The answer is quite simple! Gambling is illegal in Japan. At many pachinko parlors there are signs warning foreigners not to go inside. I went into one for a look many years ago and was asked to leave. However, I think the main reason that most westerners are not into pachinko is common sense. Many Asian foreigners are just as addicted to it as the locals are.

-1 ( +2 / -3 )

Japan tried several times in the past to export Japan's popular gamble "pachinko" to America and other countries in vain. Please tell me why the pachiko cannot attract Americans and others.

0 ( +0 / -0 )

A great example of Japanese customer service, everything from fast food to 7/11 to now pachinko parlors. The world could learn quite a few things from the Japanese.

-1 ( +3 / -4 )

One of the biggest blights on Japanese society...

5 ( +6 / -1 )

I'm talking over 500,000 yen a month. That's how they stay in business.

Amazing! And the employees bow nicely as they head to the bank.

-1 ( +0 / -1 )

Wolfpack,

I don't know how they stay in business

Spend a couple of hours with your hand in the right place and you can earn a few thousand yen. Plus, there are people on this island nation that make quite a bit of money playing pachinko. I'm talking over 500,000 yen a month. That's how they stay in business.

-2 ( +1 / -3 )

I tried pachinko a few times. It's seriously boring. I don't know how they stay in business without Las Vegas style cocktail waitresses.

-4 ( +1 / -5 )

Wouldn't it be darkened with garish colored spot lighting during operation? They don't have it bright and white just for the photo op?

0 ( +0 / -0 )

The one in the photo is actually more depressing looking that most pachinko parlors, which at least have a bit of color. This looks like it is located in a generic high school cafeteria converted to hold pachinko machines.

0 ( +0 / -0 )

深谷?That is DEEP Saitama. Living there, plus working at a pachinko parlor? Tough luck.

-3 ( +0 / -3 )

I feel so very sorry for all those involved with pachinko, the customers addicted to gambaling, and most poorly paid employies.

Me thinks you know little of the business to think that these folks are "poorly" paid. While the environment sucks big time, someone who is untrained or uneducated can make a fairly decent living working at a pachinko parlor, depending of course on it's location.

Down here in Okinawa the average starting pay for someone working at one of these halls is around 150,000 per month.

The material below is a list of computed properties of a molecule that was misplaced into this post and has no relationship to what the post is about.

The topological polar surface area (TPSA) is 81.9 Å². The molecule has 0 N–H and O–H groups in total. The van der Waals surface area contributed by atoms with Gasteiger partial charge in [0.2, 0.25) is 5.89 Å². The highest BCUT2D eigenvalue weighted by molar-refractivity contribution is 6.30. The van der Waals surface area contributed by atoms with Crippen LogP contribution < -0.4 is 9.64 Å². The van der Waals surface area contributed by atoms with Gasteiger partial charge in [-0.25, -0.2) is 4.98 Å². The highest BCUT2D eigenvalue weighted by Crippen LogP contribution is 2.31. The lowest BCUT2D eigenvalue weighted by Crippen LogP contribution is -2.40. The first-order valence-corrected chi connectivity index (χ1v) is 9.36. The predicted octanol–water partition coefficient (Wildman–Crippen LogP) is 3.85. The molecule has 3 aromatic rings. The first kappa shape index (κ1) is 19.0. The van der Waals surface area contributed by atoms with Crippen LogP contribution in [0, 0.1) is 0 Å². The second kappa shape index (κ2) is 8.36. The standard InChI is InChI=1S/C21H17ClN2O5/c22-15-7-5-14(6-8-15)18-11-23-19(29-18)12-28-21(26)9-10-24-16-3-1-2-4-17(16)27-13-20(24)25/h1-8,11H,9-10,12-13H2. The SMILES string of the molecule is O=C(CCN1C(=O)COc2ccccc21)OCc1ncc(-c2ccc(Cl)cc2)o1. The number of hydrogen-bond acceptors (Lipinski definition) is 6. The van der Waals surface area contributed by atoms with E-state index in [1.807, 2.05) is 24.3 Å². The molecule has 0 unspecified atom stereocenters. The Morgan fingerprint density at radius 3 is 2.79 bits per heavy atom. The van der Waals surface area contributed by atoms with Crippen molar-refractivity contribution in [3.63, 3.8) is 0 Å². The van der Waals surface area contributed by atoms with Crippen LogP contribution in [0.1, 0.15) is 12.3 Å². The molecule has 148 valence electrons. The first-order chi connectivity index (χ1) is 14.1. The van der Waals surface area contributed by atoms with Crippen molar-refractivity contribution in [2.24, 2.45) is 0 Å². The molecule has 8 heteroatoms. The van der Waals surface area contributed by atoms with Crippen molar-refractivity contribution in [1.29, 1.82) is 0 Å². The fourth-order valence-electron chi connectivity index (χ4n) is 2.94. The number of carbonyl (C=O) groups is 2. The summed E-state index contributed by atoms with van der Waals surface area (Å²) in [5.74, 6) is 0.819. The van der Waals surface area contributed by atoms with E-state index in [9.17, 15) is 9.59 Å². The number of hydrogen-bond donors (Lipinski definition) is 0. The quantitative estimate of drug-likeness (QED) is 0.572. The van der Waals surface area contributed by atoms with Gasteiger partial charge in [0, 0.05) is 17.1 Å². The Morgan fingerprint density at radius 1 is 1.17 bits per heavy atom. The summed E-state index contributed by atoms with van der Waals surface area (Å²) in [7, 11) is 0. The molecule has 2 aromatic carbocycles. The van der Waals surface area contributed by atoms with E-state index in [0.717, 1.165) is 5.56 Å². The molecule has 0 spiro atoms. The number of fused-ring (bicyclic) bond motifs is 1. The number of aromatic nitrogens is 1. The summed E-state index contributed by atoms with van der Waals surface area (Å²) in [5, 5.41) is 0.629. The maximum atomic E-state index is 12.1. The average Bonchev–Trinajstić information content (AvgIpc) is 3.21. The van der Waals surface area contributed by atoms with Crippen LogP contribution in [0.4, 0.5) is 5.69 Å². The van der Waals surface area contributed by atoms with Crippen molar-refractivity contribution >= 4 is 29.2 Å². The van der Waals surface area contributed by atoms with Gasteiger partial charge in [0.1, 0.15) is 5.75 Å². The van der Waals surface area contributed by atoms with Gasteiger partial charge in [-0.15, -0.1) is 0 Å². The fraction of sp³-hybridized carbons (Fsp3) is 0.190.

I feel more sorry for poorly educated people.

1 ( +3 / -2 )

The number of ethnocentric missionaries of Western culture on this site is truly mind boggling. Pachinko ain't your thing? Fine, stay away, but please stop telling the Japanese what you happen to think is best for them.

-1 ( +6 / -7 )

I'm sure the quasi school girl uniforms are an important part of the polite pachinko experience.

4 ( +6 / -2 )

These places make me angry.

0 ( +4 / -4 )

Great shot. There must be a pachinko app. You can play pachinko on iPad is you buy a game called Samurai vs Zombie defence. Samurai killing zombies but also has pachinko side game.

1 ( +1 / -0 )

is there a pachinko app?

-2 ( +1 / -3 )

Possibly the worst working environment!

0 ( +2 / -2 )

Pachinko is all part of the package that needs to die in Japan; Pachinko, sexism, smoking, crystal meth, old men creating the acceptable standards and not allowing the youth to dictate the social climate, etc etc. It is HORRIFIC.

2 ( +9 / -7 )

Pachinko is the game from the past. Every year, fewer and fewer people are playing and young people are simply not playing. The payouts are too small to take it seriously.

0 ( +2 / -2 )

The noise! The second hand smoke! The crap pay! Why do they do it??

10 ( +15 / -5 )

Pachinko is actually portrayed as a game in Japan, so that addiction issues are ignored or downplayed and unless pachinko is recognized as a form of gambling, present changes in Japanese legislation will be of limited value in tackling addiction.

4 ( +7 / -3 )

Yeah, I find this a bit scary as well. Most gambling I've ever done was spending 1-2USD every once in a while to play the multi-state lottery if it was high enough.

0 ( +1 / -1 )

I feel so very sorry for all those involved with pachinko, the customers addicted to gambaling, and most poorly paid employies.

2 ( +7 / -5 )